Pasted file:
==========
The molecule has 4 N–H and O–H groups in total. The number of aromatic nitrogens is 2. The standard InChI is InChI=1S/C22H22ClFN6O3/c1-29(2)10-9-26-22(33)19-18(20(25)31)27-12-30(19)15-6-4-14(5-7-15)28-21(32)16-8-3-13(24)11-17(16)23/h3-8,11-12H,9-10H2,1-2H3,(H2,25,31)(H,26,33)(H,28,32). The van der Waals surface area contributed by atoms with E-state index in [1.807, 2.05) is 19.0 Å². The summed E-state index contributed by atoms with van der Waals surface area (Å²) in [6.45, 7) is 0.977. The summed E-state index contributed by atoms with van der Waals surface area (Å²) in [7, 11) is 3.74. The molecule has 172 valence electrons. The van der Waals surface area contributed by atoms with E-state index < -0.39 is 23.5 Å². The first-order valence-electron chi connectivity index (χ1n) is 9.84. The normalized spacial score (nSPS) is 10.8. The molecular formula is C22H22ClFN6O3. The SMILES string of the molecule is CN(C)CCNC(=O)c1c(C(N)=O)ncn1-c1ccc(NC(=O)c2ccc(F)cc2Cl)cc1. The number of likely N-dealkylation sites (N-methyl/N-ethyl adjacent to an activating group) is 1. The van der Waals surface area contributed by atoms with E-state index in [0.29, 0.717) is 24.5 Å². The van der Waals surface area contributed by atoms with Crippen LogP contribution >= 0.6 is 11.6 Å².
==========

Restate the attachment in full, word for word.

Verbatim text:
The molecule has 4 N–H and O–H groups in total. The number of aromatic nitrogens is 2. The standard InChI is InChI=1S/C22H22ClFN6O3/c1-29(2)10-9-26-22(33)19-18(20(25)31)27-12-30(19)15-6-4-14(5-7-15)28-21(32)16-8-3-13(24)11-17(16)23/h3-8,11-12H,9-10H2,1-2H3,(H2,25,31)(H,26,33)(H,28,32). The van der Waals surface area contributed by atoms with E-state index in [1.807, 2.05) is 19.0 Å². The summed E-state index contributed by atoms with van der Waals surface area (Å²) in [6.45, 7) is 0.977. The summed E-state index contributed by atoms with van der Waals surface area (Å²) in [7, 11) is 3.74. The molecule has 172 valence electrons. The van der Waals surface area contributed by atoms with E-state index < -0.39 is 23.5 Å². The first-order valence-electron chi connectivity index (χ1n) is 9.84. The normalized spacial score (nSPS) is 10.8. The molecular formula is C22H22ClFN6O3. The SMILES string of the molecule is CN(C)CCNC(=O)c1c(C(N)=O)ncn1-c1ccc(NC(=O)c2ccc(F)cc2Cl)cc1. The number of likely N-dealkylation sites (N-methyl/N-ethyl adjacent to an activating group) is 1. The van der Waals surface area contributed by atoms with E-state index in [0.29, 0.717) is 24.5 Å². The van der Waals surface area contributed by atoms with Crippen LogP contribution >= 0.6 is 11.6 Å².